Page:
Three of us went to Critical Mass on a chilly February afternoon.
The legendary event was tiny — a dozen or so cyclists clustered in near the Ferry Building.
Vincent had this to say about the occasion:
With only two student, one of which is myself , and the professor, the journey to see Critical Mass on Friday February 25, 2017 was in my view underwhelming. There was a small turnout of people whom congregated in front of the ferry building. Professor Hunt informed me that sometimes there are crowds of cyclists, but this time was very small. I did not participate in the Mass nor anyone else in the group. We went to get coffee instead and talk about life. After coffee we all went away. The professor estimated that the cyclists would venture off around 6 pm, however coming out from getting coffee at around 6:30 the people at the “Mass” were still there. They hadn’t left. I did not stay to see them sent-off….
Presenting the right evidence for your audience and purpose, and presenting evidence in the right way, is essentially for your credibility.
Additionally, we want people to base important decisions on evidence. When a doctor treats me, I want the treatment to be based on evidence (as opposed to tradition, belief, opinion, or superstition). When a new bridge is built, I want the engineers to make decisions based on evidence rather than gut feelings.
As we’ve discussed in class, there are heated debates about the use of bike helmets. In many US states, helmets are required for children, but no US states require them for adults. The primary purpose of bike helmets is to reduce fatal injuries, and there is good evidence that they reduce fatal injuries. However, new knowledge about traumatic brain injuries such as concussion has raised concerns about helmets and non-fatal head injury.
Watch three videos and write a post about the use of evidence in arguments about bike helmets. The first video is about effective communication of technical or scientific ideas. The next two are arguments about bicycle helmets (pro and con).
Don’t hesitate to google these speakers to find out a bit more about them.
Melissa Marshall, “Talk Nerdy to Me.” Marshall is a scientific communications consultant and faculty member at Penn State.
Mikael Colville-Andersen, “Why We Shouldn’t Bike with a Helmet. Colville-Andersen is a designer and urban planning consultant.
Fred Rivara, “The Importance of Bike Helmets.” Rivara is a physician and professor of pediatrics in Seattle.
For further thinking (optional), watch this video about a new kind of helmet, which is essentially an airbag for your head:
Write a blog post about a bike you own or have owned
(or wanted to own). Include some visual element
in your post (photo, drawing, graph, chart, map…).
Like this one:
In a barn sale in rural Ohio, my mother found a rusty Frankenstein of a bike: two frames and some iron pipe welded together in a frightening heap. She bought it for $20. I managed to get it to San Francisco & fix it up. I don’t get to ride it much because I live in a hilly area and it’s almost impossible to ride this thing on a hill (up or down).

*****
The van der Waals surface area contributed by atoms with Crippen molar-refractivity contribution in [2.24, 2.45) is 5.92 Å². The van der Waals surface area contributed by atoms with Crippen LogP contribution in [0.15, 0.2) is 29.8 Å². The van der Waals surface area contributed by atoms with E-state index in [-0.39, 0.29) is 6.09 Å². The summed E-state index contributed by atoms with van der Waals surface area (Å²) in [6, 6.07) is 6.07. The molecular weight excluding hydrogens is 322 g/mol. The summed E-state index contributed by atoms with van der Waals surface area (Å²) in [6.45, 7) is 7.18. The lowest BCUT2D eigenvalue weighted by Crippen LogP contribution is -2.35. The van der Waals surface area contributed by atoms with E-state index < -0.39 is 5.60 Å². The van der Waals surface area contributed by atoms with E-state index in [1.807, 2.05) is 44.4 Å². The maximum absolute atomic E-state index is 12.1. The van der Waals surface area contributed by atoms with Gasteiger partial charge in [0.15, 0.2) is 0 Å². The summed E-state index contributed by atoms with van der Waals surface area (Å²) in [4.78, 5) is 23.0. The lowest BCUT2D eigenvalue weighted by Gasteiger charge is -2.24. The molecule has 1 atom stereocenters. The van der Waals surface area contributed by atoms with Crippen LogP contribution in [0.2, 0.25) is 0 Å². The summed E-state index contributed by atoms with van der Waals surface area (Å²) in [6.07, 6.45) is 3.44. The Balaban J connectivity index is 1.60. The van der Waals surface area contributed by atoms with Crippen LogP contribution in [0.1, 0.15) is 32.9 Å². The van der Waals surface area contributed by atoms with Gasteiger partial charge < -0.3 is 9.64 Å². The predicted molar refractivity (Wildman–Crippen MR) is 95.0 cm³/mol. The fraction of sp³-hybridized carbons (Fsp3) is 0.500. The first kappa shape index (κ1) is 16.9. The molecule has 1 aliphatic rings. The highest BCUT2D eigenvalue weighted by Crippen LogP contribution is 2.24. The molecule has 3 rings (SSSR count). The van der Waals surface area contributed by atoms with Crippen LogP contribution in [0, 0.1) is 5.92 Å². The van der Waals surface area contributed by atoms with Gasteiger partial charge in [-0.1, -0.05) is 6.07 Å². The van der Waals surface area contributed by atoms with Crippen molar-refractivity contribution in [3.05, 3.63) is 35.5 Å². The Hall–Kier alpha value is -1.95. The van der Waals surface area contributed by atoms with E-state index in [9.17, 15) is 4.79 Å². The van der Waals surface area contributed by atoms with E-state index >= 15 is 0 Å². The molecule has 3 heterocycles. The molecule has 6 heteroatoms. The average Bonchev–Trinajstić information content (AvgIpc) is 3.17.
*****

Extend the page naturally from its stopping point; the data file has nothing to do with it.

There is a “tall bike” subculture in the US and around the world, usually centered in urban areas, so it was a surprise that this bike came from a very rural area. Also, it appears to have been constructed 30 or 40 years ago, which is before the current tall bike subculture really got going.
Unfortunately, this bike has a design flaw that can cause the handlebars to detach unexpectedly from the front wheel. Although the bike isn’t super duper tall, this experience is nonetheless unsettling. If I can figure out how to fix this problem, I’ll bring the bike to campus one of these days.
Reflection is a crucial component of any learning task. We have good evidence that if you reflect on a task after completing it (rather than immediately rushing to the next task), you will learn more, learn deeper, retain learning longer, and be better able to apply what you learned to future situations.
Self-assessment is related to reflection. Humans are generally not good at self-assessment: often, people either overestimate or underestimate their ability. But improvement depends on accurate self-assessment. When you write this self-assessment, it helps us figure out if you and I agree on your performance.
As a way to get started in your thinking, consider the following questions. In a blog post of 150-500 words, reflect on your own performance in your S1 presentation.
What is one thing that you did well in this presentation?
What is one thing that you would have liked to do better, and why?
Do you feel that you conveyed the information to the audience or made the impact you wanted to make?
How did you feel about your delivery?
Did working on this presentation help you learn about credibility (your own and that of others)?
Do you feel that you learned about the ethics of public speaking?
Think about how you will plan, prepare, and deliver future presentations. Do you think you’ll do anything differently? If so, what and why? If not, why not?